After the immigration ordeal, it was time to make my way to the hotel. Based on recommendations on FlyerTalk, I’d sorted a taxi with the hotel, and two hours later he was still waiting for me in the arrivals area. Or, at least I thought he was. He walked me outside, and introduced me to my real driver, who was waiting for me. The taxi was 37,000 LBP or approximately $24 one way, and it was a reasonably quick drive to the hotel.
I’d booked in at the Four Points Verdun in Beirut, who informed me I’d been upgraded to a junior suite upon arrival. Room was modern and comfortable, one of the nicer Four Points I’ve stayed in, with very friendly and helpful staff. It was also 2-for-1 happy hour in the hotel bar/lounge when I arrived, so couldn’t resist sampling the local craft beer. I got seriously addicted to these nuts!
As I believe I mentioned earlier, Lebanon is one of the first places I’ve ever been that doesn’t allow foreign mobiles to data roam on its networks, so I had no clue until I got to my hotel that my tour company had canceled my tour to Baalbeck in the morning. Their reason? “There have been problems with ISIS in the area.” Uh, gee, great. Thanks to the wonderful ladies at the front desk I got a map of other possible options and she started calling around to see what might be bookable:
After enjoying my 2-for-1 beers I checked in, and unfortunately all the tour companies claimed to be full the next day, so the only option was to hire a driver. She quickly sorted out a six hour hire the next day at a reasonable rate and pointed me in the direction of Ward El Cham, which she said was a great local restaurant near the hotel. It was maybe a five minute walk away, and when I arrived it was packed with locals smoking shisha and had a super lively atmosphere. I declined the shisha in favour of an Almaza which came with a bread basket and some tasty little munchies to start:
Decided to start with grilled halloumi as an appetizer
…and finished off with some delicious kebabs that the waiter recommended.
I don’t remember the name of the desert he recommended, but I asked for something traditional. It was a sort of semi-soft cheese wrapped in crepes and filled with honey, ground pistachios, etc. Quite tasty!
Got back to the hotel, and they’d brought up plates of fruit, nuts, and a bottle of wine. I have no idea if it was intentional or not, but the Jason Winery was a new one to me! If this was intentional I’m seriously impressed!
After a long day of travel, I managed to crash for over eight solid hours. Unfortunately, I woke up seriously jetlagged and disoriented. The combo of “enough” sleep and being seven time zones “off”…no, wait. My body had no idea what time zone it should be in by this point – anyways – I basically woke up sluggish because I was just plain exhausted. I decided to check…just in case…if there was Starbucks in Lebanon…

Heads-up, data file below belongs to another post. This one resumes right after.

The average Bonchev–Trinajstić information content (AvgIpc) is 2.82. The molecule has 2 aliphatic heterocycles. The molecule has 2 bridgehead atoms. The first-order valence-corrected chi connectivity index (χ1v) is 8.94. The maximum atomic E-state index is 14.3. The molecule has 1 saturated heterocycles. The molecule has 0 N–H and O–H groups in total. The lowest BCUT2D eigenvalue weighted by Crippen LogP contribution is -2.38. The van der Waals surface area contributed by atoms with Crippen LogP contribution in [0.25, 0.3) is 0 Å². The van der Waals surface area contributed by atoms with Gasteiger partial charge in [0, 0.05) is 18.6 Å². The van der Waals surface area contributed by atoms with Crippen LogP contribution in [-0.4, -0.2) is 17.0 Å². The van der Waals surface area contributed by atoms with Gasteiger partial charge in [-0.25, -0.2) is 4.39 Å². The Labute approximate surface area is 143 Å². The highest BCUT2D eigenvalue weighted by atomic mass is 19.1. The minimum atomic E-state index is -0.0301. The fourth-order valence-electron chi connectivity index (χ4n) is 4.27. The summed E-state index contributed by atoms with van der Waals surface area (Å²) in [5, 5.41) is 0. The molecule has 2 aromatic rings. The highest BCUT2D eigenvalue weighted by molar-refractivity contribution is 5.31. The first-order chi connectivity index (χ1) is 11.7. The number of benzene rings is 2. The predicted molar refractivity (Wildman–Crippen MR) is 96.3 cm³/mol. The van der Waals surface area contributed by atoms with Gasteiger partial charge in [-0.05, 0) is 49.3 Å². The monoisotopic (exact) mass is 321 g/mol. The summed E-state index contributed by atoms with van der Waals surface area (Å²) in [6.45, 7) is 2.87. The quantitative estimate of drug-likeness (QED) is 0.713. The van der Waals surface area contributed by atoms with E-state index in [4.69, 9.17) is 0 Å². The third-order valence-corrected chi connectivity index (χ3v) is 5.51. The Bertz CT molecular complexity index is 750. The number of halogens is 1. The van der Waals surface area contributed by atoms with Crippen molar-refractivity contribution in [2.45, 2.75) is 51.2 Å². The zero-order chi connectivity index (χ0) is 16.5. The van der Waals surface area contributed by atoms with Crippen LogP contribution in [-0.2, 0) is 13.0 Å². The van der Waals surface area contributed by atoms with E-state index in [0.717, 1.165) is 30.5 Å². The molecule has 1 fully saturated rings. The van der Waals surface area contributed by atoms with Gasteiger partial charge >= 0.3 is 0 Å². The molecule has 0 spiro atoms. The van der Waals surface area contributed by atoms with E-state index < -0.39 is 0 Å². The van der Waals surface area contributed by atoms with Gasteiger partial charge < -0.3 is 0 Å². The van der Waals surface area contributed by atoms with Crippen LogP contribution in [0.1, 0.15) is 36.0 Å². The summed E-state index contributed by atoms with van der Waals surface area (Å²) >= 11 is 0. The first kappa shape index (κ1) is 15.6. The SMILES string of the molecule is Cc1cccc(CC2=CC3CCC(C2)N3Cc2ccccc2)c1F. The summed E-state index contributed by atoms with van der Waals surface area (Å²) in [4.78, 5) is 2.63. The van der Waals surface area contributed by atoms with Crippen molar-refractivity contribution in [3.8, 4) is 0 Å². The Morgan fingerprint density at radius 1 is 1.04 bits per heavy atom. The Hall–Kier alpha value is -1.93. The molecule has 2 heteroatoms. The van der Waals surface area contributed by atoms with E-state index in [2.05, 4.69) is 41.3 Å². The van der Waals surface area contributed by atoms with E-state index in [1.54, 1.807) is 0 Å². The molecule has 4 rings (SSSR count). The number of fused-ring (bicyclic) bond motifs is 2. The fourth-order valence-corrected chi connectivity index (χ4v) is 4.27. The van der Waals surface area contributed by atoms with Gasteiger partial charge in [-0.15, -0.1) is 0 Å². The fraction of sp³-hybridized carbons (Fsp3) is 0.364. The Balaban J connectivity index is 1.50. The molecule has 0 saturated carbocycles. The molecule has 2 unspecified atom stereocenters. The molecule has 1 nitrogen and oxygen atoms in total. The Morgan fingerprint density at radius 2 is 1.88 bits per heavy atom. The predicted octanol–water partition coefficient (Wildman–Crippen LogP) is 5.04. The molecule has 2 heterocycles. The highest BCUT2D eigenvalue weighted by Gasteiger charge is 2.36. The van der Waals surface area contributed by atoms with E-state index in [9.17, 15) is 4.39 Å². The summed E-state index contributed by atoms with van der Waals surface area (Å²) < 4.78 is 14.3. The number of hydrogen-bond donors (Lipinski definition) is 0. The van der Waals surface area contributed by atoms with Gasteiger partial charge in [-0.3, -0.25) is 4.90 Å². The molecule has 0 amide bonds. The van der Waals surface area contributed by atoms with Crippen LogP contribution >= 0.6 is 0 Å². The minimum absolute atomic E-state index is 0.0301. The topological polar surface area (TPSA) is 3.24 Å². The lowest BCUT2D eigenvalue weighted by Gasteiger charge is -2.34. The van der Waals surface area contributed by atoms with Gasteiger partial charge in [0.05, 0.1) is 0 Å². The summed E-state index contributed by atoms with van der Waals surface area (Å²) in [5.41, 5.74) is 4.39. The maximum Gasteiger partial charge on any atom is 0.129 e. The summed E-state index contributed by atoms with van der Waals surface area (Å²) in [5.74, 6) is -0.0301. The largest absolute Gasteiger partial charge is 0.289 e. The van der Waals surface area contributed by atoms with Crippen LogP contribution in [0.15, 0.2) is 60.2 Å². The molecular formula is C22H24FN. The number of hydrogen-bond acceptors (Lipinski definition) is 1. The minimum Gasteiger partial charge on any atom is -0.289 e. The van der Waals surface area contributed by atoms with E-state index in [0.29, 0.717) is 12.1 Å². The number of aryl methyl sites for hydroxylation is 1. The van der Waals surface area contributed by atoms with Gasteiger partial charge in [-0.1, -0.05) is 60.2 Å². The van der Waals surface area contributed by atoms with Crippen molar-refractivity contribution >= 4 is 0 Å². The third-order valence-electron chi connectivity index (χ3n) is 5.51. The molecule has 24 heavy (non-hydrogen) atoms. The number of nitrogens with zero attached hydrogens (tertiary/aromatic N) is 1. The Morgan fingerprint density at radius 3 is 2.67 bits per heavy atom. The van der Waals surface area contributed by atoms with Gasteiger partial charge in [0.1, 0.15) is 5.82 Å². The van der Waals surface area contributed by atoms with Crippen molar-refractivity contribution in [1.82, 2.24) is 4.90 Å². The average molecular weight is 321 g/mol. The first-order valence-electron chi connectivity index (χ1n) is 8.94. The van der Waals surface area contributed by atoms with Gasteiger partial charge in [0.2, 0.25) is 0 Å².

Ta-da…a 10 minute walk from the Four Points, and I was very happy. You can see from the photo just how exhausted I was at this point, lol. Just a coffee, and then it was back to the Four Points for a quick breakfast. Normally, I don’t do hotel breakfast, but at the Four Points the Platinum benefit is 250 points (worth $5 in my book) or free breakfast for two nights. Figuring I’d get at least $2.50 in value out of it, I took the breakfast. However, I decided to Starbucks in addition in order to have predictable levels of caffeination. Not a bad call. A good amount of hummus, pain au chocolate, and hair boiled eggs later, I was ready for the day!
My driver showed up right on time at 8am, and it was time to negotiate. Yes, the agreed upon price was for six hours, but he was happy to work more time if I decided I needed it by the hour. Excellent. So, question number one: is Baalbeck really unsafe? He said normally he would be happy to drive it, but yes, two days ago there was some insurgent activity in the area and he wouldn’t recommend it. However, “I work for you today Sir, so wherever you want to go we will go.” Hmmm…maybe I should do Baalbeck after all…
I decided at this point to throw out a teaser. “So, I hear the highway to Damascus is also more or less safe.” “Oh yes Sir, that highway is just fine, Damascus is no problem. The Syrians all drive than road to fly out of Beirut airport.” Hmmm, this is interesting. We decided that while we planned out the day our next stop would be the ancient city of Byblos….with a bit of a long detour for some driving through the countryside to enjoy a bit of more rural Lebanon. We drove down a very busy highway, had a very fascinating coffee, ticked a box, and then were off to Byblos. Moving on…
Byblos was first settled somewhere between 8000 and 7000 BC (yes, approximately 10,000 years ago) and is said to have been the first city in ancient Phonecia. It is one of a few cities in the Middle East suggested as the oldest continuously inhabited city in the world, having been inhabited continuously for over 7,000 years. That’s a long time!
Guide helped me paid the entrance fee, and then left me to wander alone. There were good signs, and no touts offering to play guide, so I was on my own. First site was the crusader fort from the 12th Century AD: